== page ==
“You got to have time in your life when you doubt what you are doing.” One thing that Vanessa Notley did not doubt is the fact that she wanted to be an artist from her early years. For the rest, the Scottish Drawer and Sculptor based in Sètes (Southern France), constantly looks at challenging herself and doubting what she does.
It all started when facing the choice as a teenager to go either to University or Art College. Notley chose the former as she thought that University would be more challenging for her. It’s only later, when she actually became an artist, that she figured it out: “[Becoming an Artist] was actually more difficult [than going to University] and it was even more satisfying. Being a student and going to academia […] wasn’t something that I had to confront myself with, whereas being an artist means always looking for difficulties.”
The Scottish artist explains how searching for answers and being uncertain keeps her engaged in her work: “Everybody gets bored, and the only thing I don’t get bored with is this! […] I like sort of having that troubled feeling: “How can I do this?” If I did not have that, if I were just a teacher, I don’t think I would have that difficulty and I like that difficulty. I like not knowing, I like being surprised.”
Vanessa Notley – Indiscret
Although she considers that her working and thought processes remain the same along the years, starting off with drawings, notes and cutting elements that will later come together to represent her vision, Notley notes that “there is always a discovery” that emerges from the repetition in her work and process. “I need to spend a lot of time almost doing the same gesture. By doing that, I learn so many new things every single time. I also get more aware of the touch, of the qualities the material has, but also the visual qualities, and the sound that it makes. The time that I spend doing this, also awakes a reason for it to exist.”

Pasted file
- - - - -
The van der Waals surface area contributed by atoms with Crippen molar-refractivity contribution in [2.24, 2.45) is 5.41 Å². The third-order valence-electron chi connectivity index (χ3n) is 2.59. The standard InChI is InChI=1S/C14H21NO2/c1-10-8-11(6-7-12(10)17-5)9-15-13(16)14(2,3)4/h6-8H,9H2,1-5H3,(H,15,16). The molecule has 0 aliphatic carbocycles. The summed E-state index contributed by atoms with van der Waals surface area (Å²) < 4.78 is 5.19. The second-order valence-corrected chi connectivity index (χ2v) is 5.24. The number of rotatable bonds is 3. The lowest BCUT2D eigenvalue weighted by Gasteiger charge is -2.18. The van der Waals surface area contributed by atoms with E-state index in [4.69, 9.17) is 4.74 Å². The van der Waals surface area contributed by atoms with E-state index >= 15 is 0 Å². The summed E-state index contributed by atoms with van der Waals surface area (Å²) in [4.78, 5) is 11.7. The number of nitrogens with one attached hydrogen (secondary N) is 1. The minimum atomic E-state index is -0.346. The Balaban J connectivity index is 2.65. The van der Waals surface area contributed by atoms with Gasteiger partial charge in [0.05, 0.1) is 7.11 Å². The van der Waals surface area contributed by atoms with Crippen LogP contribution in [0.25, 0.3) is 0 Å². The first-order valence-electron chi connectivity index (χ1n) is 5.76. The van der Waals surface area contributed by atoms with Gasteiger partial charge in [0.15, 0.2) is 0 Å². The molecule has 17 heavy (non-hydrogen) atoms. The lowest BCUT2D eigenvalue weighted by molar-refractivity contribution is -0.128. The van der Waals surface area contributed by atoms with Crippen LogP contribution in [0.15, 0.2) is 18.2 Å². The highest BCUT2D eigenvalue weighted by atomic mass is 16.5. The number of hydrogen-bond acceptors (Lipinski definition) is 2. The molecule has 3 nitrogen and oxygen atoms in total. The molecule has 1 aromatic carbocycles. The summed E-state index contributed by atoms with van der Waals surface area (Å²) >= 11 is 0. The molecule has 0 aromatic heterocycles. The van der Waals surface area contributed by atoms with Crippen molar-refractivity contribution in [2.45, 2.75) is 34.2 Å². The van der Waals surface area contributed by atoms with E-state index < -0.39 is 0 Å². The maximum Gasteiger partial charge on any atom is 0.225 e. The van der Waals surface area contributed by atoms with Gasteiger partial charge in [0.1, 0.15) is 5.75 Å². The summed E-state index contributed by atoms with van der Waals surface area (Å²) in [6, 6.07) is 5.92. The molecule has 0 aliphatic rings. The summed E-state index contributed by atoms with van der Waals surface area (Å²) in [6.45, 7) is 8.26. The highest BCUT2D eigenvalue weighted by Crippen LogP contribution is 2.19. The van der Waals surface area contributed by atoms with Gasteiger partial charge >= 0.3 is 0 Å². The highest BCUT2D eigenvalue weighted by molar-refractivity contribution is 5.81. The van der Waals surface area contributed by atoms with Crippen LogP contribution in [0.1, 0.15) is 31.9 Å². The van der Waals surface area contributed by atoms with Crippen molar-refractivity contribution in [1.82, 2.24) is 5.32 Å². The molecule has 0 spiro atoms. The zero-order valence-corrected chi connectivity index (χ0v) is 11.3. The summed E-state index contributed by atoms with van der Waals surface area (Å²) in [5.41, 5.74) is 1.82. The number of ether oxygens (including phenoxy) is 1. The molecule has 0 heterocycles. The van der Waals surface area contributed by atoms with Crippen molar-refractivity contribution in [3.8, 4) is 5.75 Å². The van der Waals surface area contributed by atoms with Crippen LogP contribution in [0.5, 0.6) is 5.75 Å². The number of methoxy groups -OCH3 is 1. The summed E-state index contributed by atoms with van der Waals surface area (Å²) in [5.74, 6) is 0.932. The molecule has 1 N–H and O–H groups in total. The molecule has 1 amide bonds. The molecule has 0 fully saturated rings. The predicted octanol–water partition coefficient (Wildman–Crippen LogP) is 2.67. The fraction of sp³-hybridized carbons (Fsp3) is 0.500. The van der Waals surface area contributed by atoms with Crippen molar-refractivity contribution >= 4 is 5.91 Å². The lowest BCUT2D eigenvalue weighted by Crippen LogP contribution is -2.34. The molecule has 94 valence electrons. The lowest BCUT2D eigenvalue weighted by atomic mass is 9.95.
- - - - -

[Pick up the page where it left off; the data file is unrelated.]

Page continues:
From her perspective, the real contrast between Art and Business lies in the fact that there is an obligation “to have a result at the end of the day” in Business. As she puts it, “in the end, art is a concrete result, but there is a lot of time, where there isn’t anything”.
That is where Notley emphasizes the importance of doubt and uncertainty along the process: “I think doubt is important. You got to have time in your life when you doubt what you are doing. That bit of uncertainty. There is a time where you don’t do anything, physically or tangibly. Things are being worked out, but there is no concrete result”.
Vanessa Notley – Chateau Bosc
Such stages are critical for her and are well integrated into her working process leading to her artworks, whereas it is difficult to conceptualize a company allocating time and resources without certainty on end results. If some companies successfully implemented a side-project culture, where their employees can allocate a bit of their time to think or develop side ideas, this practice is not widespread: “It would be incredible to think that you could actually have a business environment where people would be able to just “see what happens”.
Please read the full interview with Vanessa Notley here.
Interview and Blog Post by Thomas Castéran and Julia Kierdorf
Picture Source: Vanessa Notley